THE SUNDAY AFTERNOON JAZZ SOCIETY BLUES
John Carter & Bobby Bradford
Self Determination Music
Flying Dutchman : 1970
JC, alto sax, flute; BB, trumpet, glockenspiel; Tom Williamson and Henry Franklin, bass; Bruz Freeman, drums.
As Josh Sinton made plain in his recent guest post on Ed Wilkerson, jazz has been, and remains, a music with regional differences. The world may be flat and all that, but unless you’re in the same room in the same city in the same time zone, it’s going to be difficult to create music that’s based on real-time interactions. Though the free-flowing availability of music in the digital age has pasteurized some of the more pronounced geographic soundprints, some things still can’t be accomplished in the cloud.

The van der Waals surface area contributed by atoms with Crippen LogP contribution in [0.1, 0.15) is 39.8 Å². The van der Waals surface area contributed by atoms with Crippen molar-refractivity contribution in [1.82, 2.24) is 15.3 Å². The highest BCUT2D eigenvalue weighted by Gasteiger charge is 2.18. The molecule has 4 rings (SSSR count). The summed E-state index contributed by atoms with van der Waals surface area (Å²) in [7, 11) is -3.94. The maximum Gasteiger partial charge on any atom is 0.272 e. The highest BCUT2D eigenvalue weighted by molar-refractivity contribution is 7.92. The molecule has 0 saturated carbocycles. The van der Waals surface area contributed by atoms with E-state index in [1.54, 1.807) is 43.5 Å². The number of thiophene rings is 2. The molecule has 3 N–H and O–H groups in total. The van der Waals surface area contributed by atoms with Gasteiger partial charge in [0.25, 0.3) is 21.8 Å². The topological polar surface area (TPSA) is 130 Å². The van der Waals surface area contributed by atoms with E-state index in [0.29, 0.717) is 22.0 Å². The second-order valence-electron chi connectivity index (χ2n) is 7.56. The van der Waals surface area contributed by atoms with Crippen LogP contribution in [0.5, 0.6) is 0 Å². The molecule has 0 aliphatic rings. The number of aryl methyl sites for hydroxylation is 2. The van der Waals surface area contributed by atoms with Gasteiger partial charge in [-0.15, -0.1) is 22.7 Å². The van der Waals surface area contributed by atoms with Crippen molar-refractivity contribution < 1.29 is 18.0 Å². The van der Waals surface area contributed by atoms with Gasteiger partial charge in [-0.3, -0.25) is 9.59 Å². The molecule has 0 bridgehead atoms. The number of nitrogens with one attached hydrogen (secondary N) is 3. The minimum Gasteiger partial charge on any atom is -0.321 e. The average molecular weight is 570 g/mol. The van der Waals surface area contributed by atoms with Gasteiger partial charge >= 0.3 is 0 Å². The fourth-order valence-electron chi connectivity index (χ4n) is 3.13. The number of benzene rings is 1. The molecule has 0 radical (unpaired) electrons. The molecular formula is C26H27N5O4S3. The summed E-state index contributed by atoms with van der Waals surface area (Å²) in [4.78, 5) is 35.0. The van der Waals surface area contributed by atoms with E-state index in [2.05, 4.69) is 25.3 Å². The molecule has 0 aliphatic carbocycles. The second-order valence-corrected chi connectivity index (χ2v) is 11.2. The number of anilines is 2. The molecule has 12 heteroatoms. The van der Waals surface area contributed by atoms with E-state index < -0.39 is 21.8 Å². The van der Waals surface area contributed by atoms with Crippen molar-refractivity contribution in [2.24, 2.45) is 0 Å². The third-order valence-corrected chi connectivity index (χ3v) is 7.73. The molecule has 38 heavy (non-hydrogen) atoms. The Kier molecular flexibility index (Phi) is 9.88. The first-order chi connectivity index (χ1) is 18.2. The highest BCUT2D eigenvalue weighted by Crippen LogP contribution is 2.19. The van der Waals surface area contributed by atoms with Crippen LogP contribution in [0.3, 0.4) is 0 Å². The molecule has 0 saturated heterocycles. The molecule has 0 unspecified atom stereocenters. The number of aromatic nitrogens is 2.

Jazz has also been affected by regional bias. How else to explain the ongoing lack of attention for one of the all time great bands to emerge out of the West Coast? John Carter and Bobby Bradford may have been pigeonholed as Coleman/Cherry, Take Two, but the originality of this band is not to be denied. We happily offer up two fantastic tracks from the group’s second album for Bob Thiele’s Flying Dutchman label.
Their “Jazz Society Blues” (originally titled “Jazz Blues Society”; we’re going with the Comin’ On wording) is admittedly reminiscent of Ornette’s classic quartet: an intricate theme outlined by the horns; loose, speedy support by the rhythm section; creative soloing. “Loneliness” is where the group really make their mark. A spacious, downbeat tune that fully utilizes the two-bass attack, it conjures images of late-night rides down Fountain Ave, an intermittent warm breeze rippling through open windows, the wheels slicing through oil-slicked puddles. A distinctly Southern Californian evocation of the cool.